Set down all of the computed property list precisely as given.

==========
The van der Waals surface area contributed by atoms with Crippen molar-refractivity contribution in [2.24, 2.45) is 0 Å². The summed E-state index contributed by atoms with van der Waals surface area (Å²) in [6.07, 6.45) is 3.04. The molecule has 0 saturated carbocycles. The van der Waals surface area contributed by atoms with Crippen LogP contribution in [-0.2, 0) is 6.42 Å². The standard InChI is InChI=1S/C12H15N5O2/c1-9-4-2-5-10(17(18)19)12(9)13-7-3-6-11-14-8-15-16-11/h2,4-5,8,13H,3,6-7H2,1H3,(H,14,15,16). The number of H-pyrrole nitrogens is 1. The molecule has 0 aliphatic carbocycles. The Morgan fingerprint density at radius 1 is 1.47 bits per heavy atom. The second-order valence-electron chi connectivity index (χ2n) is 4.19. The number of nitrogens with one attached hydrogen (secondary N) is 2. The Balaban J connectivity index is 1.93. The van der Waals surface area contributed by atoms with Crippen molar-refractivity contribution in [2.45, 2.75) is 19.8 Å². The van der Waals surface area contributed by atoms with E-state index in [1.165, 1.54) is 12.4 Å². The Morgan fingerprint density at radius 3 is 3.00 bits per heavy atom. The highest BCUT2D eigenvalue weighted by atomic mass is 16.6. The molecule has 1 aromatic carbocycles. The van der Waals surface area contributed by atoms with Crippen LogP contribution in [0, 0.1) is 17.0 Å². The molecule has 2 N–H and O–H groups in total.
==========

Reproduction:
The van der Waals surface area contributed by atoms with Crippen molar-refractivity contribution in [2.24, 2.45) is 0 Å². The summed E-state index contributed by atoms with van der Waals surface area (Å²) in [6.07, 6.45) is 3.04. The molecule has 0 saturated carbocycles. The van der Waals surface area contributed by atoms with Crippen LogP contribution in [-0.2, 0) is 6.42 Å². The standard InChI is InChI=1S/C12H15N5O2/c1-9-4-2-5-10(17(18)19)12(9)13-7-3-6-11-14-8-15-16-11/h2,4-5,8,13H,3,6-7H2,1H3,(H,14,15,16). The number of H-pyrrole nitrogens is 1. The molecule has 0 aliphatic carbocycles. The Morgan fingerprint density at radius 1 is 1.47 bits per heavy atom. The second-order valence-electron chi connectivity index (χ2n) is 4.19. The number of nitrogens with one attached hydrogen (secondary N) is 2. The Balaban J connectivity index is 1.93. The van der Waals surface area contributed by atoms with Crippen molar-refractivity contribution in [2.45, 2.75) is 19.8 Å². The van der Waals surface area contributed by atoms with E-state index in [1.165, 1.54) is 12.4 Å². The Morgan fingerprint density at radius 3 is 3.00 bits per heavy atom. The highest BCUT2D eigenvalue weighted by atomic mass is 16.6. The molecule has 1 aromatic carbocycles. The van der Waals surface area contributed by atoms with Crippen LogP contribution in [0, 0.1) is 17.0 Å². The molecule has 2 N–H and O–H groups in total.